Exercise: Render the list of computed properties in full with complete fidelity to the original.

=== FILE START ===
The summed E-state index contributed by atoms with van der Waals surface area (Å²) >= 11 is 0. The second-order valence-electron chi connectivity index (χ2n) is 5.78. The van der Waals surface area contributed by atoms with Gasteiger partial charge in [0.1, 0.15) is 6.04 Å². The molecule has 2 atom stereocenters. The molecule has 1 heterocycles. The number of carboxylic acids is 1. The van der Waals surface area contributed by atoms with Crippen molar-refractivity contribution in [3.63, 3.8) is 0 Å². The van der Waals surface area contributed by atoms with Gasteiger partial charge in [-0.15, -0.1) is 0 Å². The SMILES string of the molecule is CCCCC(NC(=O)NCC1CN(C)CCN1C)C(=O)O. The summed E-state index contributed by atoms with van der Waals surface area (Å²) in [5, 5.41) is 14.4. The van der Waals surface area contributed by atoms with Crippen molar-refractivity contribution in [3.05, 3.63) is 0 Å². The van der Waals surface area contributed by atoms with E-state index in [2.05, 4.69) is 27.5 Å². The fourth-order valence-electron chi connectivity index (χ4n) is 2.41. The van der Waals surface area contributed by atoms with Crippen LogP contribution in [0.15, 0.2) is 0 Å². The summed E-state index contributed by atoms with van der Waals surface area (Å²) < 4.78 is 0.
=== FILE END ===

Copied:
The summed E-state index contributed by atoms with van der Waals surface area (Å²) >= 11 is 0. The second-order valence-electron chi connectivity index (χ2n) is 5.78. The van der Waals surface area contributed by atoms with Gasteiger partial charge in [0.1, 0.15) is 6.04 Å². The molecule has 2 atom stereocenters. The molecule has 1 heterocycles. The number of carboxylic acids is 1. The van der Waals surface area contributed by atoms with Crippen molar-refractivity contribution in [3.63, 3.8) is 0 Å². The van der Waals surface area contributed by atoms with Gasteiger partial charge in [-0.15, -0.1) is 0 Å². The SMILES string of the molecule is CCCCC(NC(=O)NCC1CN(C)CCN1C)C(=O)O. The summed E-state index contributed by atoms with van der Waals surface area (Å²) in [5, 5.41) is 14.4. The van der Waals surface area contributed by atoms with Crippen molar-refractivity contribution in [3.05, 3.63) is 0 Å². The van der Waals surface area contributed by atoms with E-state index in [2.05, 4.69) is 27.5 Å². The fourth-order valence-electron chi connectivity index (χ4n) is 2.41. The van der Waals surface area contributed by atoms with Crippen LogP contribution in [0.15, 0.2) is 0 Å². The summed E-state index contributed by atoms with van der Waals surface area (Å²) < 4.78 is 0.